Their third album, ‘Toys in the Attic’ was the breakout success commercially. It led to a couple of top 10 singles, and established the band as a force to be reckoned with. It also allowed them to grow out of their early reputation as Rolling Stones clones. (Probably an unfair tag anyway – sure the 2 were both rock n roll bands, but if Tyler hadn’t been a spitting image of a young Mick Jagger, it’s unlikely the label would have stuck). One of those singles was ‘Walk This Way’, which was written by Tyler and Perry, and made into a hit by them well before Run DMC got hold if it.
Big Time Boys
Sales of ‘Toys in the Attic’ would, after enough years had passed, approach 10 million US sales. Follow up albums ‘Rocks’ (1976) and ‘Draw the Line (1977) didn’t quite hit the same heights, but were still successful enough, and were at least as influential in terms of establishing Aerosmith as a serious rock outfit. ‘Toys in The Attic’ and ‘Rocks’ have been cited as key influences for some serious Classic Heavy Metal names that followed, including Guns N’ Roses, Motely Crue and Metallica. Even Kurt Cobain was reportedly a ‘Rocks’ fan, and found that record heavily influential for Nirvana.
The touring schedule didn’t let up at any point – a combination of talent, hard work and luck meant they had properly hit the big time.
Band members succumb to major issues with booze or drugs (or both)? Band starts to gradually fall apart, either openly, or behind the scenes. Arguments. Splits.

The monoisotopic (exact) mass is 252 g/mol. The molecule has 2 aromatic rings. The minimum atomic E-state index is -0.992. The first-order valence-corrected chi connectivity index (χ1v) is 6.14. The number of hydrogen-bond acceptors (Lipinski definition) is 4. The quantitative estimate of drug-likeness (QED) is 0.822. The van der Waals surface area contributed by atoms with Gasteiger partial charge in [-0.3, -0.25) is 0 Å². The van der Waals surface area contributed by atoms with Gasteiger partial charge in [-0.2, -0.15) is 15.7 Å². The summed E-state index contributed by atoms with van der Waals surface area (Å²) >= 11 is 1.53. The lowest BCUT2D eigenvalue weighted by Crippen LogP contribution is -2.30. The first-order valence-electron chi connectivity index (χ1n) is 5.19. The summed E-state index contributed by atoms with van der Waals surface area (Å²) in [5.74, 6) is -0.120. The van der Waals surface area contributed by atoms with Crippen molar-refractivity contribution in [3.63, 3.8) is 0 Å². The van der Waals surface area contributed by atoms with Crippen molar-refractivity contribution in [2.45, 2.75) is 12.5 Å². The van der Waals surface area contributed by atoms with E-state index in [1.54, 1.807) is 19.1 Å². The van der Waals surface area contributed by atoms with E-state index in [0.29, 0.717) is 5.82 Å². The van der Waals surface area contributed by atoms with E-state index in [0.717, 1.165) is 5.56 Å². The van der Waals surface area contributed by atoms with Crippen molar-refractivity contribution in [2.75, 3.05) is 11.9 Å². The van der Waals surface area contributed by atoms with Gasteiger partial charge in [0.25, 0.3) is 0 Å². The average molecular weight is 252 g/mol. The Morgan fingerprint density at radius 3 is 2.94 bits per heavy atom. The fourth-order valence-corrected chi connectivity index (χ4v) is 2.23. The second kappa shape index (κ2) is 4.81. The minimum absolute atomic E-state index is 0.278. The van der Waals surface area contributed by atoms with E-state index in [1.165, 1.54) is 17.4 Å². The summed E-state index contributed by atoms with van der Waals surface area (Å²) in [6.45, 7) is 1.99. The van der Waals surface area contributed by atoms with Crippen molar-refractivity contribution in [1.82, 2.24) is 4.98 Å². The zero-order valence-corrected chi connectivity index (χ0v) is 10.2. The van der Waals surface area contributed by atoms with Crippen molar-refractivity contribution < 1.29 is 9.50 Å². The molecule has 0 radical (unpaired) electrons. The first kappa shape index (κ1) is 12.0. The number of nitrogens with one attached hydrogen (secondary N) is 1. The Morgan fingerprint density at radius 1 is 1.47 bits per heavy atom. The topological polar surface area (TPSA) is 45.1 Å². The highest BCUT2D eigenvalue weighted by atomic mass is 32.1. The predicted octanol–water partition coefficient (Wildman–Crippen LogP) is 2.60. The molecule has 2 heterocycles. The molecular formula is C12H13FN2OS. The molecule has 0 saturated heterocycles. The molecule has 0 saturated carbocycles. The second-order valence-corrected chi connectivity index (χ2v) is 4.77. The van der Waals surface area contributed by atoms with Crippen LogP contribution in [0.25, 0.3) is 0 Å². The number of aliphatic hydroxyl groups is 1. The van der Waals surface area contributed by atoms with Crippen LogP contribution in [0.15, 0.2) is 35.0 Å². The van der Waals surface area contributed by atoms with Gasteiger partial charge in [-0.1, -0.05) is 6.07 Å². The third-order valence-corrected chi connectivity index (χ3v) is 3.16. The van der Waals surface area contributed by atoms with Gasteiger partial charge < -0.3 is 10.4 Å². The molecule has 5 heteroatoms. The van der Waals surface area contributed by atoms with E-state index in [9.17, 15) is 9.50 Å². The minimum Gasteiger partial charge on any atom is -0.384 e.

Oh yeah. In the case of Aerosmith, drugs were the main culprit, and even in the 70s, Tyler and Perry had deservedly already acquired the ‘Toxic Twins’ nickname that would follow them around for years. Classic Metal Hawk has seen various wacky estimates of how much the pair spent on drugs over the years – anything from $6 million to $64 million. However, junkies very rarely keep receipts, so I suppose we’ll never know the exact bill – but make no mistake, it was a big one.
Already in 1973, Tyler had started his infamous relationship with a 16-year-old fan that would get him into so much trouble at the time and in later years. Drug addled and infatuated, he’d thought it sensible to groom her, take her on tour, even propose marriage and children before it all fell apart – with repercussions that continue to this day. Read more about that on The Hawk’s blog here.
At his own wedding in 1975, Joe Perry was high as a kite on heroin. Even then, he’d take anything – pot, cocaine, heroin, methamphetamine, LSD…
In 1977, Tyler had a penchant for a mix of Valium and muscle relaxants – end result being that he could barely walk and had crossed eyes a great deal of the time. He later developed more of a liking for cocaine.